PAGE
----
My mother-in-law is the quintessential thorn in my side. She says awful things about people she doesn’t know, based on her naivety, judgmental heart, and sometimes based on her racist beliefs. It is beyond difficult to see her, to do anything with her, to listen to her hatefulness (which usually comes out as a passive aggressive and arrogant). At times I offer suggestions on trying new things, she always says no. She says she doesn’t like such and such. But she never tried whatever it is, I cannot understand how a person can blow off trying things, and then say they don’t like it. How would you know if you didn’t try? I asked her as much, and then got rudely trounced on. She in effect blames me for things and presses my buttons to the Nth degree, and she is worse about it lately more so than ever. I don’t know how to reason with her.
I don’t want to be her friend, I just want to be able to not feel uncomfortable every time I have to see her, for my husband’s sake. He’s an only child, and to her, he’s still her baby. She makes everything about him, which is frustrating, because he isn’t perfect, and she acts like he is.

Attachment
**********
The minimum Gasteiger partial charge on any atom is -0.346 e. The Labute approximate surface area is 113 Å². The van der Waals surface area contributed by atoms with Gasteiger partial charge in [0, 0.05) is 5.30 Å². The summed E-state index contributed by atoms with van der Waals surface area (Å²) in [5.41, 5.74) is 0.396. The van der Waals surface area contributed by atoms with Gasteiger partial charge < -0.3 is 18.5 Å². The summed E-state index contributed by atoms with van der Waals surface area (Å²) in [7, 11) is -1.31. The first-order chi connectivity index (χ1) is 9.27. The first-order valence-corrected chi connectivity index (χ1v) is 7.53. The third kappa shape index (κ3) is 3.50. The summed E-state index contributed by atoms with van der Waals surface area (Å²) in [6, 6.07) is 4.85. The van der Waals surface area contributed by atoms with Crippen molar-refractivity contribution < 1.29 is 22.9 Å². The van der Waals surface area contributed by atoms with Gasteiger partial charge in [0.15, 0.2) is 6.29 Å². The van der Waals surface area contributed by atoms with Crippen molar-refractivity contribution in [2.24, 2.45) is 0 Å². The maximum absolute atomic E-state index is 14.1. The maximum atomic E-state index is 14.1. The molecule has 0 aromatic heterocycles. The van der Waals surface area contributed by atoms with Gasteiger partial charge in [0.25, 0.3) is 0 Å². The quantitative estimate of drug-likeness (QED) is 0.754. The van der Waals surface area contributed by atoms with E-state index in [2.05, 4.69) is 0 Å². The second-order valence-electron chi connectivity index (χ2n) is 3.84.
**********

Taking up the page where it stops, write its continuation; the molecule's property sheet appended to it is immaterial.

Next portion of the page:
What is the best I can do to help this situation? Should I convince my husband to intervene? What if he refuses? Do I think more about my own peace of mind first, my husband’s? I am sure I have said some things over the years where I sounded judgmental of her with her racist remarks. Do I apologize for things said long ago? What would you suggest?
Not Happy with Mother-in-law
Dear Not Happy with Mother-in-law,
She sounds like the inspiration for all bad mother-in-law jokes, ever. If she reorganizes your kitchen without permission, or conspires with your husband to keep secrets from you, run for the hills!
Difficult relatives are an issue in every marriage. There’s extra tension when it’s one of the moms, and your visits have become stress minefields. Your letter doesn’t give much detail on how your husband reacts when she goes on a rant, but I suspect he’s very practiced at remaining mum during the tirades. He may think you ought to behave the same way: avoid the bully and hope they’ll go away. Instead, you’ve tried to engage her as an adult. But, she doesn’t see you as a grown up, just as she still sees her son as her baby. She holds the floor because she’s the matriarch, pure and simple. There is no changing your MIL. Accept this as a given.